Looking out our collective bedroom windows, the world might genuinely appear to be fashioned out of constants, cruel and cold. Things of permanence abound. Street lights, buildings, cars, skies, trees, and mountains… Surely, we must live in The Truman Show where everything has always been exactly as it is today and the eternal stars revolve around our every waking breath. For parts of human history, that’s certainly been the presiding belief; a belief bordering on reality. The circular expressions of time of Ancient Chinese and Ancient Egyptian societies reflected exactly that.
But is that our lived reality today?
Surely not, we say, as we look down at our handheld screens! We’re so obviously inundated with an endless whiz-bang procession of dazzling new technologies (and notifications about what those new technologies are doing round-the-clock), that surely this moment in history is like no other moment before. Surely we’re charting terra incognita like ol’ Chris C! And yet we forget Zheng He. We forget the Norse. If we ever even knew… For most of what’s “new” has its inevitable roots and origins much older than we commonly believe. Sometimes new technological breakthroughs are decades or even centuries in the making. Think of the air plane, train, automobile, or Internet. Even Bitcoin’s origins date back to Mondex, DigiCash, CyberCash, and others from the 1980s and 90s, if we discount 15th century donut-shaped Yapese rocks… Y’see, the world is so much older and slower than us flash-in-the-pan humans like to think.
Not that I’m here to shit on a considered degree of lazy thinking; laziness is both powerful and useful! Selectively, of course. While it’s comforting and convenient, energetically efficient, and even absolutely essential to our day-to-day functioning that we assume that very little of the world changes on a given day, the fact of the matter is that we’re surrounded by variables, and not just on-screen. Variables that, sad though this may be to admit, were created by people no smarter than ourselves and depending on the exact individual reading this sentence quite possibly by people a lot less so.ii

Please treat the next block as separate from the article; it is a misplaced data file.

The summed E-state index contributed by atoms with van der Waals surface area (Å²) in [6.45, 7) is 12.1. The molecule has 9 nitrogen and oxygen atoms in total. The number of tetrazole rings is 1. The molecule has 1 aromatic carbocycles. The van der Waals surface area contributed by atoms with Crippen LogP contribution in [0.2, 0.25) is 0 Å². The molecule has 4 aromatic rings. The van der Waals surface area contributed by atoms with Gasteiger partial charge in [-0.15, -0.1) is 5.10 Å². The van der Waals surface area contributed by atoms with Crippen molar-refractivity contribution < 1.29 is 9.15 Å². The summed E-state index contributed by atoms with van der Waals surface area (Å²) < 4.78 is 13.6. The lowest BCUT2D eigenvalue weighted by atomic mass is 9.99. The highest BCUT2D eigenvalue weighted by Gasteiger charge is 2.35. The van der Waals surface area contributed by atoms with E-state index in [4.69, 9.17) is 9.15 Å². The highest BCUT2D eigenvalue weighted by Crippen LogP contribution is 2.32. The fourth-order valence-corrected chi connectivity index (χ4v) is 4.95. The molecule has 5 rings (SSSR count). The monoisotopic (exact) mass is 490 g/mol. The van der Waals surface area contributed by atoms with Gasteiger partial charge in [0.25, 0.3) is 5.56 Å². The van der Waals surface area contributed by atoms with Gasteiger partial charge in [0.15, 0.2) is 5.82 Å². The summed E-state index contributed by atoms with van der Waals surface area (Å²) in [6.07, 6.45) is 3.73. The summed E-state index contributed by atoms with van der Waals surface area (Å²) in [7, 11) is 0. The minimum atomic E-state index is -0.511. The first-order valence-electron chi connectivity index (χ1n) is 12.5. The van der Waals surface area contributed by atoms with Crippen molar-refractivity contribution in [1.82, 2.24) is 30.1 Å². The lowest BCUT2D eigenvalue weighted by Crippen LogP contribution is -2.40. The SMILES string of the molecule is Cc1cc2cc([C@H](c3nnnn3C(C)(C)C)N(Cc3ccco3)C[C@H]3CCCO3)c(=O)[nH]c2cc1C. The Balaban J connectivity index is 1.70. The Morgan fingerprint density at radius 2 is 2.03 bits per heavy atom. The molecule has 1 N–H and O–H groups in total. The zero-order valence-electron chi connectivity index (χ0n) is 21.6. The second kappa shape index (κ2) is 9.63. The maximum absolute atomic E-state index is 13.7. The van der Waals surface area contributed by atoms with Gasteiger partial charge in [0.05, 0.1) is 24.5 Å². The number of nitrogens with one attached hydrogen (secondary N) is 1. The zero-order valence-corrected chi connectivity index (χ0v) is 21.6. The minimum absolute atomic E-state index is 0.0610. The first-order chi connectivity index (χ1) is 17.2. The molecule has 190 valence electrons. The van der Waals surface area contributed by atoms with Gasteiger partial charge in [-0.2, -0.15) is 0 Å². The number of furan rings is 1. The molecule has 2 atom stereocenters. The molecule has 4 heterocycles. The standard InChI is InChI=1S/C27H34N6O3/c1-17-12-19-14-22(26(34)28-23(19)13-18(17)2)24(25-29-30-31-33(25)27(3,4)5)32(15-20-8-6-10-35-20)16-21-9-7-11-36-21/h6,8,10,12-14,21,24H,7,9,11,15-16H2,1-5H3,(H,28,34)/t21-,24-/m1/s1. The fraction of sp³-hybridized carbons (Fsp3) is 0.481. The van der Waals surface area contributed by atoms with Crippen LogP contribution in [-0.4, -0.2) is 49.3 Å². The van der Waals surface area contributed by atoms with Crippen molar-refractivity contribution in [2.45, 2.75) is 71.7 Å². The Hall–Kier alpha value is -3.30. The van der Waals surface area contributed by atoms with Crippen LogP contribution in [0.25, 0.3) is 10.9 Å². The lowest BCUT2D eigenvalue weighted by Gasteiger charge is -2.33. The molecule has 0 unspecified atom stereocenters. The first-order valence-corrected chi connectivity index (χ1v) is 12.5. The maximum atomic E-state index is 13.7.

We need look no further into the annals of history for useful examples of this than today’s shopping malls. With pre-vaccine COVID throwing a wrench in many a routine, my own little family’s included, and with the mercury hitting its usual mid-February -40ºC right on schedule, I’ve found myself with the boys at West Edmonton Mall burning off steam two consecutive weekends in a row. This isn’t particularly novel or unique as a way to spend time for many local families in the winter – this is a consumerist culture in the middle of the low arctic after all – but there are a staggering number of random and non-sensical variables present at the mall that are at least unique to this time and place.
For example, pedestrian bridges are closed, seating areas are verbotten, store capacity is severly limited so queues out the door are the new normal, and walking paths are divided into explicit directions. And for the most part, you don’t even need security to enforce this nonsense, the strong retards of national socialism are all too happy to lend a hand to the dumb yids who kant reed 2 gud.